Can we really travel with the power of thought?
Communication by Thought - Progress or Nightmare?
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For some, this research is a blessing. Completely paralyzed people are able to communicate with their relatives and carers thanks to innovative brain-machine interfaces. In Kyoto, brain researcher Shin Ishii is building a model house whose residents will be able to control their household appliances remotely with the help of brain waves. Game makers are marketing neurofeedback games as the next big thing.
For others, the visions of neurotechnology are a nightmare. Dave Eggers ’novel The Circle describes a hyper-transparent society in which every movement, every friendship, every word is made public by the Apple-Google-Facebook-like super company The Circle. In the last scene, one of the protagonists is in a coma in the intensive care unit. A monitor shows their brain waves, but nobody understands the signals. It is the last data that the group cannot yet decipher. A scandal! The Circle has to change that.
How much one would like to look into the heads of others every now and then. Know what they are really thinking, whether they are hiding something or lying, whether they are reciprocating our feelings for who they really are. In the film Strange days Kathryn Bigelow can even record a person's experiences via a brain-computer interface and transfer them to other brains. The streams of consciousness are traded on the black market like a kind of soul porn: You penetrate the world of strangers during sex, feel the adrenaline rush of a gangster, watch the world through the eyes of a dying person. Back in the nineties when the film was made it was sci-fi. If you follow the news from brain research today, you will find yourself wondering when the app will be added.
Mind reading is becoming a serious science. But with every new sensational report, you have to look carefully to see what the experiments have really shown. Does someone simply read out two motor signals to send binary characters around the world? Does the method only work if the skull is opened beforehand? Did the research hero first have to train for hours in the brain scanner?
One of the mind readers' headquarters is located near Berlin's main train station, on the premises of the Charité University Hospital, although the researchers would of course never call themselves that. This is where John-Dylan Haynes peers into the brains of volunteers with the help of large magnetic tubes; this is where the new possibilities, but also the major hurdles of neurotechnology, become apparent. Functional magnetic resonance imaging (fMRI) is Haynes ’favorite method, also known as a brain scan. This enables the researchers to determine in various experiments whether a test person is thinking of a dog or a cat, whether they would like to buy a certain product or not, whether a subject would rather add or subtract given numbers, whether someone would like to buy a place has seen before. "When I think certain things, it is reflected in certain brain processes," says Haynes. "There is content of consciousness, and there are brain processes, and they obviously have something to do with each other systematically." One is mind, the other is brain. With the help of mathematical procedures one tries to link them.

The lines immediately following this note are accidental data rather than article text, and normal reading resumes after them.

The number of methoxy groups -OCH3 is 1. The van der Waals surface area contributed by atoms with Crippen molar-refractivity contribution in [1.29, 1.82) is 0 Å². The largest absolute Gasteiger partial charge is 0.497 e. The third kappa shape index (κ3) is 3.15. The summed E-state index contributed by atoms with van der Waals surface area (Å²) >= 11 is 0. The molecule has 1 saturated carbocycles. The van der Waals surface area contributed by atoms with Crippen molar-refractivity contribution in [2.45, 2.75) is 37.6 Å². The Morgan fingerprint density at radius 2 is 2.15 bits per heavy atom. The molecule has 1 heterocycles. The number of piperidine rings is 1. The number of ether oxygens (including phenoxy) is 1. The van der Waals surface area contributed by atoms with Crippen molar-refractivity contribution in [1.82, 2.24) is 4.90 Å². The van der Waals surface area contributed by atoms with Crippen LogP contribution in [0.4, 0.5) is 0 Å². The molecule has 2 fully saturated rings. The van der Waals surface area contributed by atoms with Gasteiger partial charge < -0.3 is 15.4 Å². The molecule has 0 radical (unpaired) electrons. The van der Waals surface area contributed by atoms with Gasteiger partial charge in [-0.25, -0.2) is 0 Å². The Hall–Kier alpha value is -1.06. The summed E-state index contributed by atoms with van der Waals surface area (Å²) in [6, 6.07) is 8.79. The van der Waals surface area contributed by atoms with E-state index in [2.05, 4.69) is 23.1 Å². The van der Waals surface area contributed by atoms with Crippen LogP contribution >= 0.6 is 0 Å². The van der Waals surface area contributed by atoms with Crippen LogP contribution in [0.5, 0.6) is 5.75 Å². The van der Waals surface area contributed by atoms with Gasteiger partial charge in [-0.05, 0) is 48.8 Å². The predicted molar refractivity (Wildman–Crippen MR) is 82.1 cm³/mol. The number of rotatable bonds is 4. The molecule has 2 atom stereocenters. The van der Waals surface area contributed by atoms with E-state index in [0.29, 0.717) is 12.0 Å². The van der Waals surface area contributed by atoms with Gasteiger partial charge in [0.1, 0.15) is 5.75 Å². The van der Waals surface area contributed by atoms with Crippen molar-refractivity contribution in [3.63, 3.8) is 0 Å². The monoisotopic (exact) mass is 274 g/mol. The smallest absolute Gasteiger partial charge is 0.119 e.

The philosopher Ludwig Wittgenstein was convinced that man could only think in words. "The limits of my language mean the limits of my world," he wrote a hundred years ago. John-Dylan Haynes is a pragmatic scientist, he prefers a different definition. Thoughts are "all things that we consciously experience," he says. "These can be the simplest of sensations, feelings or images, memories and even complex sentence-like structures."
A brain scanner initially only measures changes in blood flow in the brain. The principle is that where there is more blood flowing, the brain consumes more energy, and this is where the nerve cells - the neurons - are particularly active. The images show the activity in volume elements the size of a grain of rice - doctors speak of voxels. "These images are often misunderstood," says Haynes. "They are not photographs of the brain, they do not show where thoughts are, they just show where something is happening." Only with the help of learning algorithms can meaningful interpretations be derived from the activity patterns of individual brains. Just as a fingerprint belongs to a very specific person, every thought also has a specific activity pattern in the brain. However: every brain thinks differently.
Thoughts are colored biographically and accordingly coded differently. "When I think of a dog, something different happens in my brain than yours," says Haynes. A dog - for some, this is a fluffy companion and a loyal friend from childhood. Others, on the other hand, think of loud barking or the memory of a painful bite. There is no universal thought pattern for the dog. And not for a bike or them either Mona Lisa. That is why the computer must always first learn which activity pattern is used to encode a certain thought in the brain of an individual person. The subjects in Haynes’s magnetic resonance tomographs think, as it were, on a trial basis. The researchers create a database for each of them. With a pattern comparison, you can later reconstruct what someone is thinking about.
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